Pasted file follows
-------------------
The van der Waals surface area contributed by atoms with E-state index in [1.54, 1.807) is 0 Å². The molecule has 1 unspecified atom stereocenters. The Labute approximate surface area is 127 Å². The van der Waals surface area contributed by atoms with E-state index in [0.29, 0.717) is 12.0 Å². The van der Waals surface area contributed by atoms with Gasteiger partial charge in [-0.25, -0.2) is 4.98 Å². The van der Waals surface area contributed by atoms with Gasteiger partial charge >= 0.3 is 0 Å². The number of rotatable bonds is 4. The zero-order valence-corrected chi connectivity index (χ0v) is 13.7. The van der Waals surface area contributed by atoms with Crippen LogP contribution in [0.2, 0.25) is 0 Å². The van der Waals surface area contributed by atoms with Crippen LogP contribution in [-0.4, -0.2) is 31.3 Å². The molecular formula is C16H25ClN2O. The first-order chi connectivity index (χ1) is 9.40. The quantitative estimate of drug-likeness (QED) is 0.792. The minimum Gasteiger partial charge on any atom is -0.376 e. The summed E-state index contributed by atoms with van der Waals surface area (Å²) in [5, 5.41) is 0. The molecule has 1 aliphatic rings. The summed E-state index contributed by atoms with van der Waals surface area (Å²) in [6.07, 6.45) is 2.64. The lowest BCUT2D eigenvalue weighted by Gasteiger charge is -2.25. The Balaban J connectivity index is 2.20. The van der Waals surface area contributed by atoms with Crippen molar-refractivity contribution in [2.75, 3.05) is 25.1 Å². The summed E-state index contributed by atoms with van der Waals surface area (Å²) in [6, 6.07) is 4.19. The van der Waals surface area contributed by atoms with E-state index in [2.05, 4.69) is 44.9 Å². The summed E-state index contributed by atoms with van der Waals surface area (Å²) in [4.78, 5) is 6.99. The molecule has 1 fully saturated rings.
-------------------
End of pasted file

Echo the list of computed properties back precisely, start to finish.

The van der Waals surface area contributed by atoms with E-state index in [1.54, 1.807) is 0 Å². The molecule has 1 unspecified atom stereocenters. The Labute approximate surface area is 127 Å². The van der Waals surface area contributed by atoms with E-state index in [0.29, 0.717) is 12.0 Å². The van der Waals surface area contributed by atoms with Gasteiger partial charge in [-0.25, -0.2) is 4.98 Å². The van der Waals surface area contributed by atoms with Gasteiger partial charge >= 0.3 is 0 Å². The number of rotatable bonds is 4. The zero-order valence-corrected chi connectivity index (χ0v) is 13.7. The van der Waals surface area contributed by atoms with Crippen LogP contribution in [0.2, 0.25) is 0 Å². The van der Waals surface area contributed by atoms with Crippen LogP contribution in [-0.4, -0.2) is 31.3 Å². The molecular formula is C16H25ClN2O. The first-order chi connectivity index (χ1) is 9.40. The quantitative estimate of drug-likeness (QED) is 0.792. The minimum Gasteiger partial charge on any atom is -0.376 e. The summed E-state index contributed by atoms with van der Waals surface area (Å²) in [5, 5.41) is 0. The molecule has 1 aliphatic rings. The summed E-state index contributed by atoms with van der Waals surface area (Å²) in [6.07, 6.45) is 2.64. The lowest BCUT2D eigenvalue weighted by Gasteiger charge is -2.25. The Balaban J connectivity index is 2.20. The van der Waals surface area contributed by atoms with Crippen molar-refractivity contribution in [2.75, 3.05) is 25.1 Å². The summed E-state index contributed by atoms with van der Waals surface area (Å²) in [6, 6.07) is 4.19. The van der Waals surface area contributed by atoms with E-state index in [2.05, 4.69) is 44.9 Å². The summed E-state index contributed by atoms with van der Waals surface area (Å²) in [4.78, 5) is 6.99. The molecule has 1 fully saturated rings.